"Enig" is a versatile word… It has about three different
translations. There are too many different subtle ways of using "enig"
to cover entirely in this DWOTD, but we’ll give it a try anyway 🙂

1. only (one/thing), sole, single [adjective] [‘ee-nig’] Iconspeaker_klein_2


– "Het enige dat helpt is rust, veel rust."

("The only thing that helps is rest, a lot of rest.")

– "Prinses Fiona is de enige erfgenaam van de troon van Ver Ver Weg."

("Princess Fiona is the sole heir to the throne of Far Far Away.")

– "Je bent niet de enige met gemengde gevoelens…"
("You’re not the only one with mixed emotions…")


– "De enige echte": the one and only. Lit.: "the only real one".

Related words:
– "Alleen": alone.
– "Alleenstaand": single.

2. wonderful, lovely, marvelous [adjective] [‘ee-nig’] Iconspeaker_klein_2

The use of "enig" as the translation for wonderful is a bit
hoyty-toyty (check out the audio…) To stress the arty-fartiness you may sometimes see
phonetic variations such as "eeenig" 🙂 Of course this is incorrect


– "Lieverd, wat een eeenig jurkje."

("Darling, what a wonderful little dress.")

– "Zeg amice, wat vind je van dit schilderij?" – "Enig, in één woord enig!"
("Say, my dear friend, what do you think of this painting?" – "Marvelous, in one word marvelous!")

– "Schatje, wil je met me in het reuzenrad?" – "Dat lijkt me enig!"
("Sweetie, do you want to go on the Ferris wheel with me?" – "I would love to!")

Related words:
– "Leuk": nice, fun.
– "Mooi": beautiful.
– "Prachtig": magnificent.

3. some, any [indefinite pronoun/cardinal number] [‘ee-nig’] Iconspeaker_klein_2

The use of "enig" in this context is slightly formal.


– "We hebben enige tegenslagen gehad, daarom is het project vertraagd."

("We’ve had some set-backs, therefore the project has been delayed.")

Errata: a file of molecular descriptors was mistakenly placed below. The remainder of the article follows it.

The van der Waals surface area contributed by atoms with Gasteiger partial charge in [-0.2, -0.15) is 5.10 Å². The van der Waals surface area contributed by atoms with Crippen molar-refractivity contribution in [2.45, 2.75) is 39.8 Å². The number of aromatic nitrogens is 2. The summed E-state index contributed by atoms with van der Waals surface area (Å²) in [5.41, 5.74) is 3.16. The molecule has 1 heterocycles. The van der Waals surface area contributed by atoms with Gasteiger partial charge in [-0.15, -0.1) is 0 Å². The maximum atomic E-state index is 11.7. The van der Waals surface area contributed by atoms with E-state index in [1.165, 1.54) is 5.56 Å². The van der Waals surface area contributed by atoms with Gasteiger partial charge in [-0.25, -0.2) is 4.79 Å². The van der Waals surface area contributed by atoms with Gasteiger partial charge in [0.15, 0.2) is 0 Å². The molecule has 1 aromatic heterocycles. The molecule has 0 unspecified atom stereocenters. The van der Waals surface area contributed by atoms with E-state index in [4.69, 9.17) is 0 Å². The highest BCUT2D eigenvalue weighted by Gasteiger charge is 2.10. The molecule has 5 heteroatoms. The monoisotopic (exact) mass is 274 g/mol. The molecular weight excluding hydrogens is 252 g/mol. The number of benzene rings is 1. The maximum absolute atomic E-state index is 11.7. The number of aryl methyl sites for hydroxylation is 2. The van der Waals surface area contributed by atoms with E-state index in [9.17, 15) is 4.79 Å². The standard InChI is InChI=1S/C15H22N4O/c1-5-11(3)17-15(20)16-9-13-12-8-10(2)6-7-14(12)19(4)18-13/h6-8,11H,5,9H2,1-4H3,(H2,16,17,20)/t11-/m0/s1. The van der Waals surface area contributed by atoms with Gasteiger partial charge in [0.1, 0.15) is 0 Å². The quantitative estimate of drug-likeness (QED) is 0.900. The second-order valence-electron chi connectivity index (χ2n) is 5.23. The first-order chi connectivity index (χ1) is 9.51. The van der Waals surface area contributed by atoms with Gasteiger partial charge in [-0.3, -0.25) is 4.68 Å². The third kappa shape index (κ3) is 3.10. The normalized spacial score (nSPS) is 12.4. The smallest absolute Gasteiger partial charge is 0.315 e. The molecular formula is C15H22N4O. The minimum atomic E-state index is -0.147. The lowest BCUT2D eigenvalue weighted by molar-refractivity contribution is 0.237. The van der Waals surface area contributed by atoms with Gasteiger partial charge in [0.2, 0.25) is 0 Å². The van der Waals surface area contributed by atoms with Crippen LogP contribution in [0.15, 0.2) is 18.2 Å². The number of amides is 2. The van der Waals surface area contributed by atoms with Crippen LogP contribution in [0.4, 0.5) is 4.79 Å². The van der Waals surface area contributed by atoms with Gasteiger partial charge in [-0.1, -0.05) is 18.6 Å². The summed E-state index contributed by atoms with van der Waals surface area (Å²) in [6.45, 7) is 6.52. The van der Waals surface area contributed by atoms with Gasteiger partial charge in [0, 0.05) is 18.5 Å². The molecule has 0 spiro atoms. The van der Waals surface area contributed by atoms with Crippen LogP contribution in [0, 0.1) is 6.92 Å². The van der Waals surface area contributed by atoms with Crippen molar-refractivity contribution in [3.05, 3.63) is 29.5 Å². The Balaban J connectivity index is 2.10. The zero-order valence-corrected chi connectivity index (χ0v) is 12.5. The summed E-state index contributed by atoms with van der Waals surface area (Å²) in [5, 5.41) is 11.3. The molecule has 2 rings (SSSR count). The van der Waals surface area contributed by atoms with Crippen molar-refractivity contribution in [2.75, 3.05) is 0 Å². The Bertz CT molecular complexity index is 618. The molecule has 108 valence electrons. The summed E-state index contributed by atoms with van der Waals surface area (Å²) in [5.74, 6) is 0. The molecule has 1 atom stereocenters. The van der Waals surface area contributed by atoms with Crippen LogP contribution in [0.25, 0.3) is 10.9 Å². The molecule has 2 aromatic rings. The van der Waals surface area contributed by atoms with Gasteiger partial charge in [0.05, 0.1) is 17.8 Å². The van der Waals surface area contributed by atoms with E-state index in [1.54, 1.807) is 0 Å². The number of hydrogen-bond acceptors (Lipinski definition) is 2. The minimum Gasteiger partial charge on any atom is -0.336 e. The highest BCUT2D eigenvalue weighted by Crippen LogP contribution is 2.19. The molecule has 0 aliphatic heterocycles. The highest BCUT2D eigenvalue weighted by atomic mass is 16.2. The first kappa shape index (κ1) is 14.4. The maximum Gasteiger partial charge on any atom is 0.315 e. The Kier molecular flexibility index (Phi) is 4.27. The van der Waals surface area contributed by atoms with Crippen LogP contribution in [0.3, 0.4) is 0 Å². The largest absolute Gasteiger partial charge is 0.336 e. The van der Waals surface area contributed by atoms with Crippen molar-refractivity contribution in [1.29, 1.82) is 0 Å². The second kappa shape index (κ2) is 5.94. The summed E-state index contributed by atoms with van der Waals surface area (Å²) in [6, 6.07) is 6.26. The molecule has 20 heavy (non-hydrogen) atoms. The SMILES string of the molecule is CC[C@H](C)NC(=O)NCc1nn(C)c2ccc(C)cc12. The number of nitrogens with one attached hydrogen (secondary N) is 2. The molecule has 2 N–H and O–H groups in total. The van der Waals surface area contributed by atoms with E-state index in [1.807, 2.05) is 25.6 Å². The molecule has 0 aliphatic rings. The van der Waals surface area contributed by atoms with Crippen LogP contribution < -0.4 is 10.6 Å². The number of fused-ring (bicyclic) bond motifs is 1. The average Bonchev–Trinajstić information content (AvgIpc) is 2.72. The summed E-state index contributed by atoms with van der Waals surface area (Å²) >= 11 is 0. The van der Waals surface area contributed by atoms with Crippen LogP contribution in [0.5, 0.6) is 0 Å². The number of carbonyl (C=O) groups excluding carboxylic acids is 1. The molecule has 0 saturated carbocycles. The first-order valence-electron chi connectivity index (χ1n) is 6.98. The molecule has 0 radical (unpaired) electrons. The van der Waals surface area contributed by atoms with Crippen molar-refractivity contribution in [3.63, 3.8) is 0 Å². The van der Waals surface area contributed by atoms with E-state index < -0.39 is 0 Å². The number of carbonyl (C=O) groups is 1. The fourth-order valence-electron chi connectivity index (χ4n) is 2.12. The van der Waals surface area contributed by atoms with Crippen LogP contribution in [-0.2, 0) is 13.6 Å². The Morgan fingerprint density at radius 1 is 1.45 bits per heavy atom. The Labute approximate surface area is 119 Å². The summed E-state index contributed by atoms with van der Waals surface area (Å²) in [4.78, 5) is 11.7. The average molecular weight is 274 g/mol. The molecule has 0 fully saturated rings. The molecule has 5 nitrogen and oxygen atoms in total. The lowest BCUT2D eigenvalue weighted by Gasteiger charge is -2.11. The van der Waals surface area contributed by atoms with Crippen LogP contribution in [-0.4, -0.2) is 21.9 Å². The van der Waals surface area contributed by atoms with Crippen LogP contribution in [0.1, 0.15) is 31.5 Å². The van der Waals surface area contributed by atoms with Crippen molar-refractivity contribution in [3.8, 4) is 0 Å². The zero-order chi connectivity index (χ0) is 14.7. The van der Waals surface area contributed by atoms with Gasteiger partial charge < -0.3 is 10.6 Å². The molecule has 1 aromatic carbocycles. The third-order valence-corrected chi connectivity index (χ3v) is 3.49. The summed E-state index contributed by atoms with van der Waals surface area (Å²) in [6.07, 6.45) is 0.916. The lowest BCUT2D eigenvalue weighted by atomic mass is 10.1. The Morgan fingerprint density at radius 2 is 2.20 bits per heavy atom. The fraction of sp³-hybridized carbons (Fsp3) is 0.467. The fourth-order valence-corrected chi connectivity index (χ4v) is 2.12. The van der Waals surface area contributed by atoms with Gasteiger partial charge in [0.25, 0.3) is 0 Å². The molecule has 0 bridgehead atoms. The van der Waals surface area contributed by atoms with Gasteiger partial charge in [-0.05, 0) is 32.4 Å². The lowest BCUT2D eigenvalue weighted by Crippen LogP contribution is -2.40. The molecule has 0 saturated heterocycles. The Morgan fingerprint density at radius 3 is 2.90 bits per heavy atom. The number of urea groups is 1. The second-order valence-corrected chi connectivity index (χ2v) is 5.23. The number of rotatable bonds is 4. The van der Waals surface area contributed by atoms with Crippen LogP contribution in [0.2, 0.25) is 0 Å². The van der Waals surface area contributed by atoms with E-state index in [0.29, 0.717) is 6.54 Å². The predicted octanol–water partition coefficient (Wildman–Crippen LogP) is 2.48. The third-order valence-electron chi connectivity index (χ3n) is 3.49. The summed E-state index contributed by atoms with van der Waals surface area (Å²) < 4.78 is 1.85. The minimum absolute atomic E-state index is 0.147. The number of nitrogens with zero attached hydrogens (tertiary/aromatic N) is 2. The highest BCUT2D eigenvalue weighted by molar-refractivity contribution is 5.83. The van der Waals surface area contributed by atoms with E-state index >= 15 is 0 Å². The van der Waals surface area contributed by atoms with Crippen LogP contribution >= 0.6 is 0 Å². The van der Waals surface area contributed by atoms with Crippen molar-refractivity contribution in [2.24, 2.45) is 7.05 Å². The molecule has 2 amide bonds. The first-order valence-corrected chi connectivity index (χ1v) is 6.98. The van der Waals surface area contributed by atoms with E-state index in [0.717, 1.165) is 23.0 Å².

– "Frank is zonder enige twijfel een mierenneuker…"
("Frank is a nitpicker, without any doubt…")

– "Volgens mij kun je wel enige hulp gebruiken…" – "Nee dank je, ik volg gewoon de gebruiksaanwijzing!"
("I think you can use some help…" – "No thank you, I’m just following the manual!’)

3 thoughts on “Enig

  1. I’d like to point out a common mistake that Dutch people make.
    In the first translation of “enig” above, you will often hear:
    “Zij is de enigste die geen computer heeft.”
    (“She is the only one who does not have a computer.”)
    “Deze winkel is de enigste die open is na negenen.”
    (“This store is the only one that is open after nine.”)
    In both cases it should not be “enigste” but “enige”. You can use “enigste” in the second translation. There, it is the superlative degree of “enig”.
    However, in case of “enig” meaning “the only one”, you cannot be “the most only one”, so there you must not use “enigste”.
    Now try to explain this to your Dutch friends 😉

  2. I remember hearing former Queen Juliana use this word frequently in interviews. A bit twee.
    Oh, my daily email from you all arrived safetly today in my “In” box. So, the problems must have been solved! Bedankt, because DWOTD makes my day indeed!

  3. If the third definition is a bit formal, what is a less formal way to say some/any?
    For example:
    “Are there any beers in the fridge?”
    “Would you like some hagelslag?”
    “Do you have any change for the vending machine?”
    I suspect that the answer may be “wat”, one of those short-yet-still-intimidating Dutch words with many different usages. Like “er”, “toch”, “wel”, “maar”, “eens”, etc. Hopefully it can be covered as a future DWOTD!

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